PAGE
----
Assessment of historic trees at Callan Park

Tree Logic was commissioned to survey another significant site in Sydney, which involved the assessment of historic trees. Tree Logic has previously assessed the trees in Centennial Parklands, the Royal Botanic Gardens and The Domain (in 2006). Tree Logic also assessed the trees at The Rocks and Darling Harbour (in 2007) for the Sydney Harbour Foreshore Authority. This latest project involved the assessment of approximately 4000 trees at Callan Park, Lilyfield.

Section of former Rozelle Hospital (now University of Sydney College of Arts)

Callan Park is a large tract (approximately 60ha) of state owned public land, which is approximately 4km directly west of Sydney. The site has and continues to be utilised for a variety of purposes, but the most significant role of the site was its association with the Rozelle Psychiatric Hospital (which closed in 2008). The site continues to be utilised for public health purposes and recreational activities, but significant changes might occur on the site as master planning continues (Refer to http://callanparkyourplan.com.au).

Horticulturally, the site has evolved over the last 160 years, seemingly with intensive periods of tree planting at different times. The site has developed a large collection of native and exotic trees, which will require constant and ongoing management. A total of 190 different species were recorded amongst individual trees and tree groups. The 34 most dominant tree species represent 82% of the total trees identified in the survey. The ten most frequently observed species were: 1, Casuarina glauca, 2, Lophostemon confertus, 3, Ficus microcarpa var. hillii, 4, Jacaranda mimosifolia, 5, Populus nigra ‘Italica’, 6, Casuarina cunninghamiana, 7, Corymbia citriodora, 8, Celtis sinensis, 9, Cinnamomum camphora & 10, Erythrina Xsykesii

A large number of significant mature trees and tree groups were observed and assessed throughout the course of the study. I believe that some of the trees would have some significance at a local level, at a state level and some trees may be of interest nationally. A number of the trees assessed during the survey were unusual (to say the least) and this resulted in a few headaches with tree identification. The following table lists some of the species of interest.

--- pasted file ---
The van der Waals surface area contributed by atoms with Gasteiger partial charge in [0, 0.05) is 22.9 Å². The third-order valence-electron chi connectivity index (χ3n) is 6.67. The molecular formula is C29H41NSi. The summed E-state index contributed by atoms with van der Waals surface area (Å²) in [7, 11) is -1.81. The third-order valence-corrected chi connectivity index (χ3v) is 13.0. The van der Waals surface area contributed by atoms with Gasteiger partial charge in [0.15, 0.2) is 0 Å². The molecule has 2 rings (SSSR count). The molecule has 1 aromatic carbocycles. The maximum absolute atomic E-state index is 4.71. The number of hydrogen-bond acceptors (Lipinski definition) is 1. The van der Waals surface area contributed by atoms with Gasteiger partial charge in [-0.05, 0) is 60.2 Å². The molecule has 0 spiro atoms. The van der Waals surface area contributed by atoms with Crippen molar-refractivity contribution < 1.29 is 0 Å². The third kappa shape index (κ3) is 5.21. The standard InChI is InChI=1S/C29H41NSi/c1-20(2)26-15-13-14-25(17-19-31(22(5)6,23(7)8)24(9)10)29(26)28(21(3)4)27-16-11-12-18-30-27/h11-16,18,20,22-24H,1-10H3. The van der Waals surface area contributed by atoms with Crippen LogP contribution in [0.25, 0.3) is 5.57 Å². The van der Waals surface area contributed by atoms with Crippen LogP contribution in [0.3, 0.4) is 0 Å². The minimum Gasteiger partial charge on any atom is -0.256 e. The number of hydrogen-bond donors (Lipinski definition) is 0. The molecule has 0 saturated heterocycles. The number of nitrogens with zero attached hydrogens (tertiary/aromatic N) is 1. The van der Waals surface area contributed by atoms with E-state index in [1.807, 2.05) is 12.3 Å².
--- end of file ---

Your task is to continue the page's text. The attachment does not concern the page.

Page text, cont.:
SPECIESCOMMON NAME
Brachychiton XroseusPink Flame Tree
Elaeocarpus kirtoniiSilver Quandong
Flindersia australisAustralian Teak
Cryptomeria japonicaJapanese Cedar
Cephalotaxus fortuneiChinese Plum Yew
Davidsonia pruriensDavidson's Plum
Flindersia schottianaSilver Ash
Corymbia torellianaCadaghi
Glochidion ferdinandiButtonwood
Agathis lanceolataKoghis kauri
Syzygium mooreiCoolamon
Jagera pseudorhusFoambark Tree
Elaeocarpus obovatusHard Quandong
Pinus contortaShore Pine

Callan Park is a valuable historic asset in very many respects. Horticulturally, the site has enormous value for its collection of trees, the variety of species and the way the plants have been arranged throughout the site. It is easy to understand why the community is seeking to preserve the site as open space and recreational pursuits.

There will be significant challenges ahead for those that manage the site and the vegetation on it. Improving access to the site will result in greater numbers of people and traffic. This is likely to trigger a wide range of changes; including the need for improvements to roads, paths and other infrastructure. Developments of this type usually result in some level of threat to existing trees, and these changes will need to be rigorously managed if the site is expected to retain historic trees.

The Callan Park tree assessment was a great project to be involved with and Tree Logic has been fortunate with its involvement with so many historic tree assessments in the broader Sydney area. The process of undertaking assessments of significant trees in mature landscapes, and recommending management strategies, is an ever-increasing aspect of Treelogic’s business. The focus on managing mature trees and landscapes has been a common theme in recent newsletters (see September and December 2010)

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Stephen

About Stephen

Stephen is the Manager Consulting and a Director of Tree Logic

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